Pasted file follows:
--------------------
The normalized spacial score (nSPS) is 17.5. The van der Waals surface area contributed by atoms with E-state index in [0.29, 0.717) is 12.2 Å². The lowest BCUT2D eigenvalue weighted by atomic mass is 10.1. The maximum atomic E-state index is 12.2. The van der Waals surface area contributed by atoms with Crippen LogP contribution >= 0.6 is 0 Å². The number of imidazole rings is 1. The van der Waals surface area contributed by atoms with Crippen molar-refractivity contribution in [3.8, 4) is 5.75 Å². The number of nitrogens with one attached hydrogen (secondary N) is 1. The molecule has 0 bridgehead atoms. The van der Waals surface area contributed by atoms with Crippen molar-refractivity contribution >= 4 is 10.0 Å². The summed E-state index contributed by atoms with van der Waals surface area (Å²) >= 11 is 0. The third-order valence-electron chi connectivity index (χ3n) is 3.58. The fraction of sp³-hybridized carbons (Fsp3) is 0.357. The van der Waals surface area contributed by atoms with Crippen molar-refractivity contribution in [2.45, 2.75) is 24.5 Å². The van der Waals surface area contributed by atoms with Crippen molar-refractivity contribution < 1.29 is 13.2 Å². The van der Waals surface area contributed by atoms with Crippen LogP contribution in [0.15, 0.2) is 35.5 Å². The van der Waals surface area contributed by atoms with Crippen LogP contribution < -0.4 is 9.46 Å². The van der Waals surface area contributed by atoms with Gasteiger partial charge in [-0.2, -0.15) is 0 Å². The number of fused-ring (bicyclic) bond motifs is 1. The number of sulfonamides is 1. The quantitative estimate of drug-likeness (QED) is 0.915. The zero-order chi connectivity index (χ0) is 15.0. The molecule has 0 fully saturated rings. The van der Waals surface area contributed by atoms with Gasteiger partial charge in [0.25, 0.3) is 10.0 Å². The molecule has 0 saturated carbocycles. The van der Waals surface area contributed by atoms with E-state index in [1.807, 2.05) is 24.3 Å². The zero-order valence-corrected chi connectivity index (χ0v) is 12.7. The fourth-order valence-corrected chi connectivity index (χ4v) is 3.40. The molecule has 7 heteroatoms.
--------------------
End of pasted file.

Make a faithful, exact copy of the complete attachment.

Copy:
The normalized spacial score (nSPS) is 17.5. The van der Waals surface area contributed by atoms with E-state index in [0.29, 0.717) is 12.2 Å². The lowest BCUT2D eigenvalue weighted by atomic mass is 10.1. The maximum atomic E-state index is 12.2. The van der Waals surface area contributed by atoms with Crippen LogP contribution >= 0.6 is 0 Å². The number of imidazole rings is 1. The van der Waals surface area contributed by atoms with Crippen molar-refractivity contribution in [3.8, 4) is 5.75 Å². The number of nitrogens with one attached hydrogen (secondary N) is 1. The molecule has 0 bridgehead atoms. The van der Waals surface area contributed by atoms with Crippen molar-refractivity contribution >= 4 is 10.0 Å². The summed E-state index contributed by atoms with van der Waals surface area (Å²) >= 11 is 0. The third-order valence-electron chi connectivity index (χ3n) is 3.58. The fraction of sp³-hybridized carbons (Fsp3) is 0.357. The van der Waals surface area contributed by atoms with Crippen molar-refractivity contribution in [2.45, 2.75) is 24.5 Å². The van der Waals surface area contributed by atoms with Crippen molar-refractivity contribution < 1.29 is 13.2 Å². The van der Waals surface area contributed by atoms with Crippen LogP contribution in [0.15, 0.2) is 35.5 Å². The van der Waals surface area contributed by atoms with Crippen LogP contribution < -0.4 is 9.46 Å². The van der Waals surface area contributed by atoms with Gasteiger partial charge in [-0.2, -0.15) is 0 Å². The number of fused-ring (bicyclic) bond motifs is 1. The number of sulfonamides is 1. The quantitative estimate of drug-likeness (QED) is 0.915. The zero-order chi connectivity index (χ0) is 15.0. The molecule has 0 fully saturated rings. The van der Waals surface area contributed by atoms with Gasteiger partial charge in [0.25, 0.3) is 10.0 Å². The molecule has 0 saturated carbocycles. The van der Waals surface area contributed by atoms with E-state index in [1.807, 2.05) is 24.3 Å². The zero-order valence-corrected chi connectivity index (χ0v) is 12.7. The fourth-order valence-corrected chi connectivity index (χ4v) is 3.40. The molecule has 7 heteroatoms.